New York's Cooperative and Condominium Community
Bill Morris in Bricks & Bucks on July 13, 2022
After abandoning the old Band-Aid approach and adopting a do-it-once philosophy on capital projects, the board at the Kimberley Gardens co-op in Yonkers began debating how it could put its new state-of-the-art roofs to use.
“We asked ourselves how we could continue to make the buildings go green,” says board president Robert DiMartini. “We had insulated the heating pipes, put LED lights in the hallways and elevators, installed heat sensors in the apartments. We talked about installing solar panels on the rebuilt roofs, but with the help of our property manager, we realized our location is more conducive to wind power than solar power.”
And so the property manager, Valona Gjeka of Charles H. Greenthal, and the board set about assembling a team that produced a cutting-edge plan. Instead of covering the property’s three roofs with solar panels, it would use just 400 square feet on the roof of one of the six-story buildings to install a 12-feet-tall, 10-feet-wide array of wind turbines, called a WindWall, manufactured by American Wind in Hunstville, Ala. The wall of 108 turbines rotates as the wind shifts, maximizing energy production.
“The region has an average wind speed of 10 m.p.h., so it’s quite windy,” says Ted Rodormer of Net Zero Solutions, the distributor of American Wind products, noting that the WindWall generates electricity when the wind speed is as low as 1.5 m.p.h.. “The building is up on a hill, above the tree line,” he adds. “The object of the WindWall is to not go big. The turbines have no friction so they turn at lower wind speeds, which gets rid of dangerous blades and noise and vibration, and also it doesn’t harm birds.”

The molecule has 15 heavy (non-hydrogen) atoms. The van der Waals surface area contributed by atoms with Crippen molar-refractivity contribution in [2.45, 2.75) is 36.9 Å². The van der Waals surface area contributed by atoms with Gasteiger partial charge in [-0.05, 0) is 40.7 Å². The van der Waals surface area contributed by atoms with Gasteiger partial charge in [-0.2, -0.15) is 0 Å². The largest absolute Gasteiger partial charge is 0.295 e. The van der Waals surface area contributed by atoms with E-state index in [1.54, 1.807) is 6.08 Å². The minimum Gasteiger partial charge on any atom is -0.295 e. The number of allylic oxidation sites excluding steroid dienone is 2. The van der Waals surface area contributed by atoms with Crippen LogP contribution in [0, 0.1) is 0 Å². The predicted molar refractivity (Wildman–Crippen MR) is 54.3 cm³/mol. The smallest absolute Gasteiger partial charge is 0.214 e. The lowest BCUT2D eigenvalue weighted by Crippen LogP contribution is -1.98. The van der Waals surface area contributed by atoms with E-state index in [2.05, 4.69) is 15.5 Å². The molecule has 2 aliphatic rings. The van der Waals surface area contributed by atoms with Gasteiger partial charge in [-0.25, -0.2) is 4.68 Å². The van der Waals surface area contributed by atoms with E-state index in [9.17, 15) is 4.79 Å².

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Adds Chris Schiller, president of the consultancy Resolution Energy, “The technology itself is more efficient than solar, and the return on investment is much quicker.”
Yonkers is in Westchester County, which has not mandated that buildings cut their carbon emissions to specified levels. But Schiller is working with numerous co-op and condo boards in New York City, where the Climate Mobilization Act will begin imposing stiff fines in 2024 on buildings that fail to meet prescribed carbon-emission caps. “For a lot of buildings,” Schiller says, “the WindWall offers tremendous value. For some buildings, it will be the only way for them to comply with the Climate Mobilization Act.”
While not under such an economic gun, the Yonkers co-op is moving ahead with installing a WindWall array that will include three backup batteries in the event of a blackout or a severe drop in wind speeds. The cost for hardware and installation will be between $650,000 and $900,000. With annual energy savings between $75,000 and $125,000, the co-op expects to recoup its investment in five years. The co-op will also get a one-time federal tax credit equal to 26% of the installation cost. The bulk of the project’s upfront cost will come from the co-op’s reserve fund, and a portion will be drawn from an assessment that paid for repairs to the roofs and facades. The electricity generated by the wind turbines will help power the buildings’ common areas.
As it prepares to embark on its most ambitious capital project, the co-op board is feeling a mix of emotions. “When you’re on the edge of something new, there’s always anxiety — it’s exciting, but also nerve-racking,” says DiMartini, the board president. “But I think we’re headed in a good direction.”
PRINCIPAL PLAYERS — PROPERTY MANAGER: Charles H. Greenthal. CONSULTANT: Resolution Energy. DISTRIBUTOR: Net Zero Solutions. CONTRACTOR: B&G Mechanical. MANUFACTURER: American Wind.
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